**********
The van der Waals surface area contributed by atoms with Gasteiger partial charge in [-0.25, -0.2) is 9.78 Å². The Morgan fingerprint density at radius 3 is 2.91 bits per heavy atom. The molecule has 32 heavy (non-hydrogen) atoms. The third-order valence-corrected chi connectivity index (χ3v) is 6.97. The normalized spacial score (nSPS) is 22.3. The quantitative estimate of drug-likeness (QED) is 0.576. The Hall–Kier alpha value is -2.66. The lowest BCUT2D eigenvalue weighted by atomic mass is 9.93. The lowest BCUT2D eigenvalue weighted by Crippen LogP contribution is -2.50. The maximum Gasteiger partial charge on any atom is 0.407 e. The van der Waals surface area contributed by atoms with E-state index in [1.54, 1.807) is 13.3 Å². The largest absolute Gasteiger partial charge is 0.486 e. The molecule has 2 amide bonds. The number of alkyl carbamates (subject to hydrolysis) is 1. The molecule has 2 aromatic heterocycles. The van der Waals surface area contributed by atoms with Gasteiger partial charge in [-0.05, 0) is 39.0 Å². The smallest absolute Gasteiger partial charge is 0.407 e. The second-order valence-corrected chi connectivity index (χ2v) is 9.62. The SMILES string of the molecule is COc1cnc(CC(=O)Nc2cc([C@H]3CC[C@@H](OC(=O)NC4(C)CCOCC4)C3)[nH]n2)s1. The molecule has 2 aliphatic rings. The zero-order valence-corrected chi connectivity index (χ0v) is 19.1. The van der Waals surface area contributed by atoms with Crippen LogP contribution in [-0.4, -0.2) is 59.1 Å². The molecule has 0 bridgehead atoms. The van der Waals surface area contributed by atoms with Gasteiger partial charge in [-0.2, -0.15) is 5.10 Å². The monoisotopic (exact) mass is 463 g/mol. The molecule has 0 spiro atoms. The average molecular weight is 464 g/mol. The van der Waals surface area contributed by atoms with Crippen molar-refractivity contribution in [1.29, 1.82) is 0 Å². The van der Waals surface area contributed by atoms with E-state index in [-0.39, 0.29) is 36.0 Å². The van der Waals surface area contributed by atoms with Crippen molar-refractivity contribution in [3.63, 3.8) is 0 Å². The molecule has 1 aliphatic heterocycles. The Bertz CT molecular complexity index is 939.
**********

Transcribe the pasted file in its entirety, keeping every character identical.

The van der Waals surface area contributed by atoms with Gasteiger partial charge in [-0.25, -0.2) is 9.78 Å². The Morgan fingerprint density at radius 3 is 2.91 bits per heavy atom. The molecule has 32 heavy (non-hydrogen) atoms. The third-order valence-corrected chi connectivity index (χ3v) is 6.97. The normalized spacial score (nSPS) is 22.3. The quantitative estimate of drug-likeness (QED) is 0.576. The Hall–Kier alpha value is -2.66. The lowest BCUT2D eigenvalue weighted by atomic mass is 9.93. The lowest BCUT2D eigenvalue weighted by Crippen LogP contribution is -2.50. The maximum Gasteiger partial charge on any atom is 0.407 e. The van der Waals surface area contributed by atoms with E-state index in [1.54, 1.807) is 13.3 Å². The largest absolute Gasteiger partial charge is 0.486 e. The molecule has 2 amide bonds. The number of alkyl carbamates (subject to hydrolysis) is 1. The molecule has 2 aromatic heterocycles. The van der Waals surface area contributed by atoms with Gasteiger partial charge in [-0.05, 0) is 39.0 Å². The smallest absolute Gasteiger partial charge is 0.407 e. The second-order valence-corrected chi connectivity index (χ2v) is 9.62. The SMILES string of the molecule is COc1cnc(CC(=O)Nc2cc([C@H]3CC[C@@H](OC(=O)NC4(C)CCOCC4)C3)[nH]n2)s1. The molecule has 2 aliphatic rings. The zero-order valence-corrected chi connectivity index (χ0v) is 19.1. The van der Waals surface area contributed by atoms with Crippen LogP contribution in [-0.4, -0.2) is 59.1 Å². The molecule has 0 bridgehead atoms. The van der Waals surface area contributed by atoms with Gasteiger partial charge in [-0.2, -0.15) is 5.10 Å². The monoisotopic (exact) mass is 463 g/mol. The molecule has 0 spiro atoms. The average molecular weight is 464 g/mol. The van der Waals surface area contributed by atoms with Crippen molar-refractivity contribution in [1.29, 1.82) is 0 Å². The van der Waals surface area contributed by atoms with E-state index in [-0.39, 0.29) is 36.0 Å². The van der Waals surface area contributed by atoms with Crippen molar-refractivity contribution in [3.63, 3.8) is 0 Å². The molecule has 1 aliphatic heterocycles. The Bertz CT molecular complexity index is 939.